by clicking the arrows at the side of the page, or by using the toolbar.
by clicking anywhere on the page.
by dragging the page around when zoomed in.
by clicking anywhere on the page when zoomed in.
web sites or send emails by clicking on hyperlinks.
Email this page to a friend
Search this issue
Index - jump to page or section
Archive - view past issues
GP Week : Issue 174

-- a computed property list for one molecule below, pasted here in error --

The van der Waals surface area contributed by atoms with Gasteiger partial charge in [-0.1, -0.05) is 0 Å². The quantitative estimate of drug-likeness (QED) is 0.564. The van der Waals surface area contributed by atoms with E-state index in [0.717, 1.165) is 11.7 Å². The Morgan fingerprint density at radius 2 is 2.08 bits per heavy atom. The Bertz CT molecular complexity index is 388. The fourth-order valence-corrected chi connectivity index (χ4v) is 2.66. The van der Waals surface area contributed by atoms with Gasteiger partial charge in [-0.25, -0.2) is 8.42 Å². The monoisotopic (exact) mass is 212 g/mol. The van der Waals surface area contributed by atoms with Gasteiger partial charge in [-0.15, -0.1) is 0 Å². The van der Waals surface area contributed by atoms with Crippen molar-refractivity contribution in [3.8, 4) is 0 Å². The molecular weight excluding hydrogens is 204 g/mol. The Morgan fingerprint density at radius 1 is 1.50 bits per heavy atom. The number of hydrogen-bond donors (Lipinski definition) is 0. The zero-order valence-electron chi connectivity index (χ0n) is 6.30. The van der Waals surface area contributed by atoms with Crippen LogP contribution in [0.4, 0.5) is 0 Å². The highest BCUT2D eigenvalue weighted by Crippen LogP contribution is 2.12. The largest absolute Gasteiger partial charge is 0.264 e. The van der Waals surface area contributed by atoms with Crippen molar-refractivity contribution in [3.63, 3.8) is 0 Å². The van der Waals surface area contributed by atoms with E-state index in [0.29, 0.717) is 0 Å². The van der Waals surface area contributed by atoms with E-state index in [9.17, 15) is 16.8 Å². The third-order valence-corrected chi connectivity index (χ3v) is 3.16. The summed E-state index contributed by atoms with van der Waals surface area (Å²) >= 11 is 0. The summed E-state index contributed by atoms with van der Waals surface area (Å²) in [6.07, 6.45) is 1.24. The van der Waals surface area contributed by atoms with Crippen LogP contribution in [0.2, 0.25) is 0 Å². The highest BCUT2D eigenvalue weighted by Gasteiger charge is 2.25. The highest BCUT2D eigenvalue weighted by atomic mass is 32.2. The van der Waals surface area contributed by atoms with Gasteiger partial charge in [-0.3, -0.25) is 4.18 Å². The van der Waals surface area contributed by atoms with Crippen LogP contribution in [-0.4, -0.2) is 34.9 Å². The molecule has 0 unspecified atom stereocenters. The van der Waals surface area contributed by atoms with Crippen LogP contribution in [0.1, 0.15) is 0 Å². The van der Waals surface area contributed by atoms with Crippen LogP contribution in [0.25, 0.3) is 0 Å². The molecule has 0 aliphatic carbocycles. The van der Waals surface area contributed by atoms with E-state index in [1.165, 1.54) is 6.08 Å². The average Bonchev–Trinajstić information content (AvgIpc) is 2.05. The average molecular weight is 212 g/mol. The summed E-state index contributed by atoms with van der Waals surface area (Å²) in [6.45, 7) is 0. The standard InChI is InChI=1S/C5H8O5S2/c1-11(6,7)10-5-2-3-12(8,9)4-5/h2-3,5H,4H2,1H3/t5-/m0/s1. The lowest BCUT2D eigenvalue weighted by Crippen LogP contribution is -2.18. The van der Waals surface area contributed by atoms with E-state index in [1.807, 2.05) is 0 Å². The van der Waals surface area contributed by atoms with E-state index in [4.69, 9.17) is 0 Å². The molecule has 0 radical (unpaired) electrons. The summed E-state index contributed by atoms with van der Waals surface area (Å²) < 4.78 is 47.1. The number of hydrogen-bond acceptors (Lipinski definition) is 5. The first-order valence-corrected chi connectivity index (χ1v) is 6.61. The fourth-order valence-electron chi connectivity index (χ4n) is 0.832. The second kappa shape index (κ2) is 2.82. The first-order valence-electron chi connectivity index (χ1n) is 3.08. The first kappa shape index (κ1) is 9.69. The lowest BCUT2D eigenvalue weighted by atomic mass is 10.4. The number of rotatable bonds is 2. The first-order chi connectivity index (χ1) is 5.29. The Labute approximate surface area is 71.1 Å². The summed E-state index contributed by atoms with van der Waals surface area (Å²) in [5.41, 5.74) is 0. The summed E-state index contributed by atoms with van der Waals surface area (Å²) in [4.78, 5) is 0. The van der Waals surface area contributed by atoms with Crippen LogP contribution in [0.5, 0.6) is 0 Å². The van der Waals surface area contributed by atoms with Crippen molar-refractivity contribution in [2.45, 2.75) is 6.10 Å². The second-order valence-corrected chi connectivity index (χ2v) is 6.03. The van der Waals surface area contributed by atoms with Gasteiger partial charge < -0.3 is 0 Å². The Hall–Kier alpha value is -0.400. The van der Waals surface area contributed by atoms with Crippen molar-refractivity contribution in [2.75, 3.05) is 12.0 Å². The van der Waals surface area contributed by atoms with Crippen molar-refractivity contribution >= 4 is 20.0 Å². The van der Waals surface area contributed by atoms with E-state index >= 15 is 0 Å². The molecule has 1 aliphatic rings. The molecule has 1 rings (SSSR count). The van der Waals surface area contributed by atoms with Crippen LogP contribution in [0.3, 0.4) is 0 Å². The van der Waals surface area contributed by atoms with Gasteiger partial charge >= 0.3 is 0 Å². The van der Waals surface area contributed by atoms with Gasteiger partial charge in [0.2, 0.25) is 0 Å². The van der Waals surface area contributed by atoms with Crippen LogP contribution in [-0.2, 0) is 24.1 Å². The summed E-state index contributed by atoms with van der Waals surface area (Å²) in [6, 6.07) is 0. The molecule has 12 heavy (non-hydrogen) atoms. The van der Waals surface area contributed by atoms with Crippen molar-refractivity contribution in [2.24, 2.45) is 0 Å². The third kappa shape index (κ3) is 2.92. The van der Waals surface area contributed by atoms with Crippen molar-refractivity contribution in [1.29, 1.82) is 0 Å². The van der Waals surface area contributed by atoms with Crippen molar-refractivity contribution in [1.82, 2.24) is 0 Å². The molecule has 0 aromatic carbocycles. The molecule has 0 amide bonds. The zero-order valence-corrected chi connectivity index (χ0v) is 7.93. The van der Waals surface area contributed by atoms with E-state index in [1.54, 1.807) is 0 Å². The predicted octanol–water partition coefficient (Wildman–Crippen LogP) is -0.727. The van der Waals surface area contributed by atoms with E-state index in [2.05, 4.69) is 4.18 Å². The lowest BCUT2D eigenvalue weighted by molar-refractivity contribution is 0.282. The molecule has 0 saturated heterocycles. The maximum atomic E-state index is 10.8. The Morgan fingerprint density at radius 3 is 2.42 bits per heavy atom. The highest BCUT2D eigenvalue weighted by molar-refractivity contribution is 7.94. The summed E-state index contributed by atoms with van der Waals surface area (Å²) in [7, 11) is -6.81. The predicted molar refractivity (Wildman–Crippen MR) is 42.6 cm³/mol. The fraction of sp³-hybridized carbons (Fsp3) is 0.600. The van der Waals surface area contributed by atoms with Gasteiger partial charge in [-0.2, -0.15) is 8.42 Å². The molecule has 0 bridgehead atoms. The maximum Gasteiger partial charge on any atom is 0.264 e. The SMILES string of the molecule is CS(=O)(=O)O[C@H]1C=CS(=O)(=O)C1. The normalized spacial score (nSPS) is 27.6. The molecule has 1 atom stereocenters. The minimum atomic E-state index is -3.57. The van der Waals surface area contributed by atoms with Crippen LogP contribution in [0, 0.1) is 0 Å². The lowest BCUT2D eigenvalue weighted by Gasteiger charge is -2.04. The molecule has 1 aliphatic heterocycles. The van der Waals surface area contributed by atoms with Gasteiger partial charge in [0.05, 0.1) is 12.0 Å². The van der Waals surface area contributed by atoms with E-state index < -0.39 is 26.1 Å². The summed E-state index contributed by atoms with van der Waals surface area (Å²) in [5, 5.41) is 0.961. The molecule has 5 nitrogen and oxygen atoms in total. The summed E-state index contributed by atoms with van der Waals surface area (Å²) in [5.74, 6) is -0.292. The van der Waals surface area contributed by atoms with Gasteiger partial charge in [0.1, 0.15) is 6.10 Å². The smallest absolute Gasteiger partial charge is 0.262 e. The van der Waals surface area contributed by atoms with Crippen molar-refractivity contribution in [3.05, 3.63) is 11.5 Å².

19 GPWEEK.com // 19 GPWEEK.com // PARTNERS: OPINION KIMI SOME LOVIN' “Kimi, your first victory since the 2009 Belgian Grand Prix – tell us about your emotions at this time,” said podium MC David Coulthard. “Not much really,” came the reply. This brand of underwhelment is, of course, typical Raikkonen and, perhaps oddly, people love him for it. His victory is a popular one. He’s the eighth different winner this year, and has achieved what Michael Schumacher has been unable to do, winning 18 races into his comeback season. Given the Finn’s hedonistic lifestyle away from the track, one imagines there isn’t a drop left to drink in the entire Emirate: “I have almost two weeks,” said Kimi, speculating on where he might party between now and the United States Grand Prix. “As long as I manage to get myself to the next race I think the team is happy. I’ll try to go home at some point.” With several opportunities to win earlier in the year, it looked as if Lotus’s chances had been exhausted. Red Bull and McLaren had moved ahead in the development race. But thanks largely to a brilliant start from fourth up to second the Enstone-based team has taken its first victory since Japan 2008, and the first for the Lotus marque since Ayrton Senna won in Dallas in ’87. Success often comes in cycles in F1. A team can dominate for a couple of years and then lose their way for 10. It happened to Enstone in their Benetton and Renault guise. In 1994 and 1995 they cleaned up, and the same again in 2005 and 2006. In between, there was a lot of filler. But the sun could be rising once again on that roughly decade-long cycle of hibernation. With the ink still dry on Raikkonen’s contract extension into next year, the Lotus team is putting the pieces into place for a serious championship challenge. Kimi and his engineer Simon Rennie might need some couples counseling first, though, if they’re to make it through the winter. The Kimster isn’t a big fan of being disturbed. Radio calls updating him on his progress were met with a certain amount of prickliness. One can see the t-shirts being printed already with the slogan “Just leave me alone! I know what I’m doing!” This could have useful workplace applications for us all. “They’re just trying to help [but] I’m not so stupid that I cannot remember what I’m doing,” Kimi later explained to the press. Despite the win, though, Kimi is now out of contention for the world championship. Flanked by Fernando Alonso and Sebastian Vettel on the podium, it’s now a two horse race between those two. Alonso, as always, extracted the maximum from his machinery but will be gob-smacked by how Vettel managed to recover from a pit-lane start and a broken wing. With reliability issues for Red Bull and then exclusion from qualifying, it looked like Abu Dhabi was going to be a turning point in the championship. Instead, the gap between Vettel and Alonso is 10 points, barely shrinking, and the German clearly has the faster car. To close that gap further, Alonso may have to break out the voodoo dolls. Seb won’t be feeling at all comfortable, though, because he knows if he drops a ball the Spaniard will be there to pick it up. OPINION ADAM HAY-NICHOLLS F1 Editor